How to Transfer Property into a Trust

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A trust is a strategic estate planning tool that can help to ensure your wishes are upheld after your passing. They can also be used to minimize tax consequences and preserve assets for future generations. However, a trust must be properly created and fully funded in order to be valid. If assets or property are not transferred into the trust, it will not serve its intended purpose. It’s important to understand how to transfer property into a trust so the assets will be distributed to your desired beneficiaries.

What is a Trust?

A trust is a legal arrangement in which a third party (the trustee) holds and manages property on behalf of a beneficiary. The trust is created by the trustor, also referred to as the grantor. A trust can be arranged in many different ways and for a variety of purposes, depending upon the creator’s objectives and financial goals. Trusts may be revocable, which means they can be modified and amended during the lifetime of the creator. Or they can be irrevocable — meaning, the grantor relinquishes the ability to make any changes.

How is a Trust Created?

There are two main steps to setting up a trust. First, the trust instrument must be drafted. This is the legal document that designates the grantor, trustee, and beneficiaries. It also specifies how you wish the trust assets to be managed — as well as to whom and under what conditions you wish them to be distributed. The written instrument may also bestow certain powers and responsibilities to the trustee.

The second step in creating a trust is funding it. A trust instrument by itself is void if property is not transferred into the trust. In other words, a trust that has no assets placed in it is similar to a new bank account that does not contain any funds.

A trust can be funded with the following types of property and assets:

  • Real estate
  • Financial accounts
  • Stock certificates
  • Annuity certificates
  • Life insurance
  • Business interests
  • Collectible vehicles
  • Personal property
  • Jewelry and art

A trust can be set up in as little as several days to a few weeks, depending upon the complexity of the assets. Although a trust instrument may be drafted expeditiously, the process should not be rushed. It’s crucial to take the time to determine your objectives for the trust and discuss your goals with an experienced trust attorney.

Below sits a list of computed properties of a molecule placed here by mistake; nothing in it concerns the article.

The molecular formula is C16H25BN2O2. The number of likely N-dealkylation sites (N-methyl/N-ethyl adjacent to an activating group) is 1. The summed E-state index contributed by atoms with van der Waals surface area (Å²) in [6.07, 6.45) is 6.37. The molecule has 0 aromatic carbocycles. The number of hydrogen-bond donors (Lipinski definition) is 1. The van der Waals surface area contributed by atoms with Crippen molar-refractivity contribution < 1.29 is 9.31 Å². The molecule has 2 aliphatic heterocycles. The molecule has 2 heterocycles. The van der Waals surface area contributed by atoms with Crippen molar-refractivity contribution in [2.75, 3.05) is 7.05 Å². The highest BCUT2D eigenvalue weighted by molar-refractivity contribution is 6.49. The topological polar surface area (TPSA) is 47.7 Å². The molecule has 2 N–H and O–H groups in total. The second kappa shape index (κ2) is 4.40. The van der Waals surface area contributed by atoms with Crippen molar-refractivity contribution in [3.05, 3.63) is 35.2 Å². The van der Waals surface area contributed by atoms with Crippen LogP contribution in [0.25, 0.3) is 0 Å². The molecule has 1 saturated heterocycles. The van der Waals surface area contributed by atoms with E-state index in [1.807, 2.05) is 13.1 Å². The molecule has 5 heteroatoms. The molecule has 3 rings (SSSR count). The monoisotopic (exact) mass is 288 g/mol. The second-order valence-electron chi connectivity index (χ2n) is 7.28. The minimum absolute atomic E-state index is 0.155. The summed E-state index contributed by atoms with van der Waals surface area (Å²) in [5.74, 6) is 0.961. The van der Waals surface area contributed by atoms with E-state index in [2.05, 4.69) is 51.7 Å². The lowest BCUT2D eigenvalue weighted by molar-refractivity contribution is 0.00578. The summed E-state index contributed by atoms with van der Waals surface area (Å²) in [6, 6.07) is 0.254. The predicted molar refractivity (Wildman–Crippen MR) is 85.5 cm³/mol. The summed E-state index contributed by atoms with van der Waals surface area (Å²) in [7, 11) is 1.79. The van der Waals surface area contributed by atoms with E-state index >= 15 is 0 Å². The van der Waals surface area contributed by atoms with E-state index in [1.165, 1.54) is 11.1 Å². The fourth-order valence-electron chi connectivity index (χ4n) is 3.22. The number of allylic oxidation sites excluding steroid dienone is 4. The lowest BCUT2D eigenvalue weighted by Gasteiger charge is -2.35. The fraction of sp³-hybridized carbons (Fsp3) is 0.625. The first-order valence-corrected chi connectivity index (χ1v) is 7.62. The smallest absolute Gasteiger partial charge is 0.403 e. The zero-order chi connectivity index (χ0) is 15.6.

How to Transfer Property into a Trust

The way in which a trust is funded — and how assets are transferred into the trust — will depend upon the type of property the grantor intends to distribute. For instance, personal property is relatively simple to transfer into a trust. It merely requires a signed statement that lists the assets being transferred. If the personal property is titled in the grantor’s name, such as a boat or a motor vehicle, it must be transferred with the correct type of deed.

Real estate can be transferred into a trust by a deed that transfers title from the grantor to the name of the trust. Under California law, a Preliminary Change of Ownership Report must be filed simultaneously with the deed at the county recorder’s office in the county where the real property is situated. This lets the county assessor’s office know about the transfer so that the value of the property can be reassessed, if applicable. Typically, real property transferred to a living trust will not be reassessed.

It should be noted that a trust deed in California is not the same as a transfer of real estate. Instead, it serves as a record of an encumbrance or mortgage on real property. Specifically, it is used to create a financial institution’s security interest in a particular property in the event it is lending money to the property owner.

How is Property Transferred Out of a Trust?

After the grantor has placed their property into the trust, it will remain there until the condition specified in the trust document occurs. Significantly, an irrevocable trust functions in a very different way from a revocable trust. While a grantor typically names themselves as the trustee of a revocable trust, assets can be transferred in and out as they wish. But with an irrevocable trust, the grantor loses all control once the property has been transferred and the trust is fully funded.

Trusts can help to avoid going through the probate process in California. Rather, the trustee will distribute the property and administer an irrevocable trust according to the terms outlined in the instrument. Distribution can be fairly simple if the trust instrument identifies the precise amount that should be disbursed to each beneficiary — percentage distributions can be more complex as they require the trustee to first establish the fair market value. A grant deed is used to transfer real estate out of the trust to the designated beneficiaries.

Contact an Experienced California Trusts, Estates, and Probate Attorney

If you are considering setting up a revocable or irrevocable trust, it’s vital to have the assistance of a skillful trust attorney. At White & Bright, LLP, we offer solid advice and experienced representation to clients in California who wish to create various types of trusts to ensure their financial objectives are met. We welcome you to contact or call us at (760) 747-3200 to learn more about our legal services.